Scholar

Hannah Star Rogers’ research examines the intersection of science and art through a variety of mediums. She explores the question of how art and science work as categories to circumscribe bodies of knowledge. She is currently a Visiting Scholar in Science, Technology, and Innovation Studies (STIS) at the University of Edinburgh. More at: https://hannahstarrogersedu.wordpress.com/

Rogers’ research uses an STS perspective to investigate works of art that are engaged with science to understand the social construction of knowledge. The categories of science and art serve many purposes. They indicate the kind of attention people, objects, and ideas want to elicit from readers and viewers. They serve to demarcate resources, to delineate interests, and to separate social groups. She is interested in how specific knowledge communities label and materially shape artistic and scientific objects in various contexts. People engage in rhetorical positioning through the creation of texts, making and unmaking the meanings of objects.[1]Objects can be made to fit into the knowledge networks of science,[2] art, or combinations of both.[3] For different practitioners and audiences, what counts as art or science and their associations varies in interesting ways. Her work has concerned a variety of objects, and in each case analysis is deployed in situations that destabilize the categories of art and science.

By unpacking the ways actors have used these categories, she complicates the division between the realms of art and science. Her research is both analytical and speculative, asking about practices and projecting possibilities for the meanings of art and science in different contexts. Rather than going about showing, as some philosophers, historians, and science studies scholars have, the moment of divergence between science and art, she is interested in taking seriously the idea that their separation is not an easy one. This research shows that difference between art and science is not a set of axioms purported to be universal but instead is an ongoing context-dependent practice. In this case, the categories of art and science are actually produced by the discourse and material work of those who want to position themselves in the respective networks.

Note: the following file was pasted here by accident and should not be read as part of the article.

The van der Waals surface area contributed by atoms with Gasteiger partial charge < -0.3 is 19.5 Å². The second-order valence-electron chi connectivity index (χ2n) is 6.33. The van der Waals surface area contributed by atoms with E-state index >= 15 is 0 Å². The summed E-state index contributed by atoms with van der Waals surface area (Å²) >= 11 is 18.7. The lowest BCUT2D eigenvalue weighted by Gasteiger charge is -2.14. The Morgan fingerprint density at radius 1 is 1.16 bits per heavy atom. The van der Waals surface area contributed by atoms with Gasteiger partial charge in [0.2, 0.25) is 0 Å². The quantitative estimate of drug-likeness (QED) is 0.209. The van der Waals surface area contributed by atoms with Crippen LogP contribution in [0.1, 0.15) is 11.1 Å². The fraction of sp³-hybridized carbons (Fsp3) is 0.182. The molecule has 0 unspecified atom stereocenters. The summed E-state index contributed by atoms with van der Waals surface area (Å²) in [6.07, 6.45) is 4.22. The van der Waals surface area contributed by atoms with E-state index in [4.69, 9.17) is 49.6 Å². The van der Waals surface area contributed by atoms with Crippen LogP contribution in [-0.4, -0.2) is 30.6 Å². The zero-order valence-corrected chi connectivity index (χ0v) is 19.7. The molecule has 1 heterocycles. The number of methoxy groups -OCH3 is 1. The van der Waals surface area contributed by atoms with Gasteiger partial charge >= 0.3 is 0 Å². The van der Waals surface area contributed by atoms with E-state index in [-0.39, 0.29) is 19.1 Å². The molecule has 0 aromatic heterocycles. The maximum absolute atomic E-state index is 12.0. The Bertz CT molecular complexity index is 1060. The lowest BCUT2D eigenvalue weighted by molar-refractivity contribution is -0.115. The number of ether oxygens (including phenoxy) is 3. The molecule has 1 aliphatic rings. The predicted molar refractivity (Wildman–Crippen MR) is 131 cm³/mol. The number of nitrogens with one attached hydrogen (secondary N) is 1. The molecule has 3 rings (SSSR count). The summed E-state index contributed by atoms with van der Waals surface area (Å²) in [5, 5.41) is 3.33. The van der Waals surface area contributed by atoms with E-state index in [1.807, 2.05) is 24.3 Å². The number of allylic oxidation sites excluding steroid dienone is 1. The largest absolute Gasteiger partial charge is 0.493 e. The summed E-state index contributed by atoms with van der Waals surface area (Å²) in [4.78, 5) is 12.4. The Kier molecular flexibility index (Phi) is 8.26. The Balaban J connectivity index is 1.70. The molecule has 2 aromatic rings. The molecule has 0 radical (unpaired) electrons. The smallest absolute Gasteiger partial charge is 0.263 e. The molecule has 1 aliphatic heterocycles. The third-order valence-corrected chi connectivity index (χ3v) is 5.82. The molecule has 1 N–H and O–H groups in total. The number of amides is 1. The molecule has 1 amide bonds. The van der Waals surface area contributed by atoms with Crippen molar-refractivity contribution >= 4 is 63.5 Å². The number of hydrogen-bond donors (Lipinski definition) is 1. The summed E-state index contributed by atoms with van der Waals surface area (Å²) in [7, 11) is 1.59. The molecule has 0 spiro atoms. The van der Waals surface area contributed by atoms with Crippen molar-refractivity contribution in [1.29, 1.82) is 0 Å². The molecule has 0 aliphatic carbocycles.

[1] Fan, F. (2004). British Naturalists in Qing China: Science, Empire, and Cultural Encounter. Cambridge, MA: Harvard University Press.
[2] Daston, L. (2007). Things that Talk: Object Lessons for Art and Science. Cambridge, MA: MIT Press.
[3] Daston, L., & Galison, P. (2007). Objectivity. Cambridge, MA: MIT Press.

Selected Publications:

The Routledge Handbook of Art, Science, and Technology Studies, Forthcoming.
Ed. Hannah Star Rogers, Megan K. Halpern, Kathryn deRidder-Vignone, and Dehlia Hannah.

Art’s Work in the Age of Biotechnology: Shaping Our Genetic Futures
With John Godwin, Fred Gould, Roger Manley, Todd Kuiken, William Myers, Molly Renda, Megan Serr (Chapel Hill, NC: NC State University Libraries, 2019)

STS by Material Means: Art Critiquing Science.” Chapter in Dialogues Between Artistic Research and Science and Technology Studies, eds. Henk Borgdorff, Peter Peters, and Trevor Pinch (New York: Routledge, 2020)

“Cheering Artificial Intelligence Leader: Creative Writing and Materializing Design Fiction.”Leonardo (November 30, 2017), 1-8.

“Intersecting Art and Science: Curation, Curriculum, and Collaboration”
Art History, Pedagogy, and Practice (September 2017).

Frankenstein: Annotated for Scientists, Engineers, and Creators of All Kinds
Edited by David H. Guston, Ed Finn, and Jason Scott Robert (The MIT Press 2017). 

“Making Science Visible: The Photography of Berenice Abbott.” Photomediations Machine, Spring 2015. Translated into Spanish for Circuloa, Spring 2016.

“Amateur Knowledge: Public Art and Citizen Science.” Configurations 19, no. 1. Johns Hopkins University Press, 2011. http://muse.jhu.edu/journals/configurations/toc/con.19.1.html

More at: https://hannahstarrogersedu.wordpress.com/

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Image Credit: Photographer William Warmus’s image of the Rudolf and Leopold Blaschkas’ glass marine model of a jellyfish. Cornell University Collection.

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